Manganese (Mn) is an important metal in geochemical cycles. Some microorganisms can oxidize Mn(II) to Mn oxides, which can, in turn, affect the global cycles of other elements by strong sorption and oxidation effects. Microbe-microbe interactions have important roles in a number of biological processes. However, how microbial interactions affect Mn(II) oxidation still remains unknown. Here, we investigated the interactions between two bacteria (Arthrobacter sp. and Sphingopyxis sp.) in a co-culture, which exhibited Mn(II)-oxidizing activity, although neither were able to oxidize Mn(II) in isolation. We demonstrated that the Mn(II)-oxidizing activity in co-culture was most likely induced via contact-dependent interactions. The expressed Mn(II)-oxidizing protein in the co-culture was purified and identified as a bilirubin oxidase belonging to strain Arthrobacter. Full sequencing of the bilirubin oxidase-encoding gene (boxA) was performed. The Mn(II)-oxidizing protein and the transcripts of boxA were detected in the co-culture, but not in either of the isolated cultures. This indicate that boxA was silent in Arthrobacter monoculture, and was activated in response to presence of Sphingopyxis in the co-culture. Further, transcriptomic analysis by RNA-Seq, extracellular superoxide detection and cell density quantification by flow cytometry indicate induction of boxA gene expression in Arthrobacter was co-incident with a stress response triggered by co-cultivation with Sphingopyxis. Our findings suggest the potential roles of microbial physiological responses to stress induced by other microbes in Mn(II) oxidation and extracellular superoxide production.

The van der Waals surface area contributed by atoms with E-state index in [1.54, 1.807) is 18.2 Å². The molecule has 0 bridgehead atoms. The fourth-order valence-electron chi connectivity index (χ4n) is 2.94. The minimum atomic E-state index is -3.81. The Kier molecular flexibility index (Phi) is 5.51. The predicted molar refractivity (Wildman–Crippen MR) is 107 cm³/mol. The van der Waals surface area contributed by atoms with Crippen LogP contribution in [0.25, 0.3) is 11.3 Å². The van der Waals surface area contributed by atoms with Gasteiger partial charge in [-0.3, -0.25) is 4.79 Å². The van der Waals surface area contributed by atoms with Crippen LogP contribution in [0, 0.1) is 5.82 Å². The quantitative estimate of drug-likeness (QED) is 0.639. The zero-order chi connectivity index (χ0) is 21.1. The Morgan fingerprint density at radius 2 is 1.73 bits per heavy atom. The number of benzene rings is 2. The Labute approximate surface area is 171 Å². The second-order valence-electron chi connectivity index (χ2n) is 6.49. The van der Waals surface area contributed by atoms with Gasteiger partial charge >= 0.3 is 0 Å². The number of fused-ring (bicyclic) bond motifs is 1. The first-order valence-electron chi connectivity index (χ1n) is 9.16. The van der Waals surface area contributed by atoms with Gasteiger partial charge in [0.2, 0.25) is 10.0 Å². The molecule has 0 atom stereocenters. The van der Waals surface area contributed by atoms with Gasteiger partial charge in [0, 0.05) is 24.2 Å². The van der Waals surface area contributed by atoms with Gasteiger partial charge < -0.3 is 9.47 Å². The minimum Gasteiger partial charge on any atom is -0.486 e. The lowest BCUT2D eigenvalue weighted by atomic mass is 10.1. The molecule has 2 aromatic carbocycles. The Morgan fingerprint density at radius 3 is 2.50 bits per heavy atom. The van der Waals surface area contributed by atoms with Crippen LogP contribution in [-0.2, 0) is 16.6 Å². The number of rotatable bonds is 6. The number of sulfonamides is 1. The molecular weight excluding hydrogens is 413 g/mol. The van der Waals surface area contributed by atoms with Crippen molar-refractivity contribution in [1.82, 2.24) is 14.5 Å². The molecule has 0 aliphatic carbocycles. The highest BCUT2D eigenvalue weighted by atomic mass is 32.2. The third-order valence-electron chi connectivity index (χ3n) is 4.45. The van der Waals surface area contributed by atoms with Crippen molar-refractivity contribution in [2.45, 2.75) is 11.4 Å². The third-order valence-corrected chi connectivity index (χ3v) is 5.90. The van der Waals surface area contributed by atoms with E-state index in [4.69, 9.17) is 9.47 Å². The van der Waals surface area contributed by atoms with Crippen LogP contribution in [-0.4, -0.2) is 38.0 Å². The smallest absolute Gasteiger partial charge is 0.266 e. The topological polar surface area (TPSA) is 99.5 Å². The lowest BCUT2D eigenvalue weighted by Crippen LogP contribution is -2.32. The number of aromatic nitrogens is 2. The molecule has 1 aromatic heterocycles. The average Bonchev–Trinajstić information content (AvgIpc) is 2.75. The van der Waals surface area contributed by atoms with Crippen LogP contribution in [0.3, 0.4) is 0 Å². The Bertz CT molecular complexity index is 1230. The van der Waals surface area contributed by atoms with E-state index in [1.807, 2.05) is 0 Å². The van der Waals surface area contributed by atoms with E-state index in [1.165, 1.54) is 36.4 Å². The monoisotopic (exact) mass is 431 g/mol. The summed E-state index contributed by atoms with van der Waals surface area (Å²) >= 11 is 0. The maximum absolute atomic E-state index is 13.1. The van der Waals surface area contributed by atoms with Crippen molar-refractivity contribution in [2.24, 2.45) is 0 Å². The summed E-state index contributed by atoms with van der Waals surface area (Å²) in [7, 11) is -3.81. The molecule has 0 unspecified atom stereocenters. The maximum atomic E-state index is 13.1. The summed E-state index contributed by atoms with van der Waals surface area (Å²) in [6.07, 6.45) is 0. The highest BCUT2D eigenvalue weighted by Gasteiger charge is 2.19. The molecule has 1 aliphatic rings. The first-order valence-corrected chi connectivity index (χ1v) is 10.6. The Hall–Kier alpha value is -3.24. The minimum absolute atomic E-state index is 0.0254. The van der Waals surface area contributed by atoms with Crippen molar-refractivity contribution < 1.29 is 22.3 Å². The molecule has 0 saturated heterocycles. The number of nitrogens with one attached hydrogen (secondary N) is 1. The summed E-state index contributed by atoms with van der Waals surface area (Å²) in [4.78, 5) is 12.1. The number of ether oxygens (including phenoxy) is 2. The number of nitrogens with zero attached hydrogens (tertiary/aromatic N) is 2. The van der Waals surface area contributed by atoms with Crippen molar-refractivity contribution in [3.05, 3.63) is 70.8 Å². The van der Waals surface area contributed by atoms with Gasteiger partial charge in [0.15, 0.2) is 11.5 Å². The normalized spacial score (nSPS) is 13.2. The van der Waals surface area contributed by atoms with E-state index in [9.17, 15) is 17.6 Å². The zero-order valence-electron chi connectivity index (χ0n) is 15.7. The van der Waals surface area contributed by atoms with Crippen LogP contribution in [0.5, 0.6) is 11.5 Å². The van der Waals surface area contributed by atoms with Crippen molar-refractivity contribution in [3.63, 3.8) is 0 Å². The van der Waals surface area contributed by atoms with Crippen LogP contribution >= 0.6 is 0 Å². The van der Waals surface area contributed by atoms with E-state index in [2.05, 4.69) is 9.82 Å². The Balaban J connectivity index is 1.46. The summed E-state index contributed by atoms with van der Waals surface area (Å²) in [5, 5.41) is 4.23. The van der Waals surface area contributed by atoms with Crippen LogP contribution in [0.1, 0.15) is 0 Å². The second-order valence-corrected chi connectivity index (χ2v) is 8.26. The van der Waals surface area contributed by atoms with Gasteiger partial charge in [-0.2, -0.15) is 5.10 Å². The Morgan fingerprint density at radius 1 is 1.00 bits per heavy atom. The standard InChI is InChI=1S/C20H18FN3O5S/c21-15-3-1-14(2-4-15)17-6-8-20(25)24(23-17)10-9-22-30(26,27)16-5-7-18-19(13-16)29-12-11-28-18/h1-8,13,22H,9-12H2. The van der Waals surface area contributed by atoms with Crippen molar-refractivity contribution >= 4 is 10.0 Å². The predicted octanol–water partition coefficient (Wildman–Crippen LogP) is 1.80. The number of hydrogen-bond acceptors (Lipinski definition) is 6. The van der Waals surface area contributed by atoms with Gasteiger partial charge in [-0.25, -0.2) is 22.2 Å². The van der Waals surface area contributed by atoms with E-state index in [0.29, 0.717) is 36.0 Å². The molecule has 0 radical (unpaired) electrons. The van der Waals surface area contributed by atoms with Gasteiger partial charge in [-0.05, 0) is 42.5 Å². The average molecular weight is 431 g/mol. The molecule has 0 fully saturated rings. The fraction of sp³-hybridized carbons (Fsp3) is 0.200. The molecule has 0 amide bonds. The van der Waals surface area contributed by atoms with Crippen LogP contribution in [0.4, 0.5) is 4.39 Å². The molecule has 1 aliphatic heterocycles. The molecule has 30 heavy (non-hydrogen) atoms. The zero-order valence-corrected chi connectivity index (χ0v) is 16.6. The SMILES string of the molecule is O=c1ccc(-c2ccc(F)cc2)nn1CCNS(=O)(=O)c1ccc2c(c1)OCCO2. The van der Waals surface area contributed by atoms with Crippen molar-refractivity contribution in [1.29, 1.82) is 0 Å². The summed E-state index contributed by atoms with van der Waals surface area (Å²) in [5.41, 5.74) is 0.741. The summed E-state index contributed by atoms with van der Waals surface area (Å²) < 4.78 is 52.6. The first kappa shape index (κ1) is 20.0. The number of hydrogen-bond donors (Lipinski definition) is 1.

ASJC Scopus subject areas
- Ecology, Evolution, Behavior and Systematics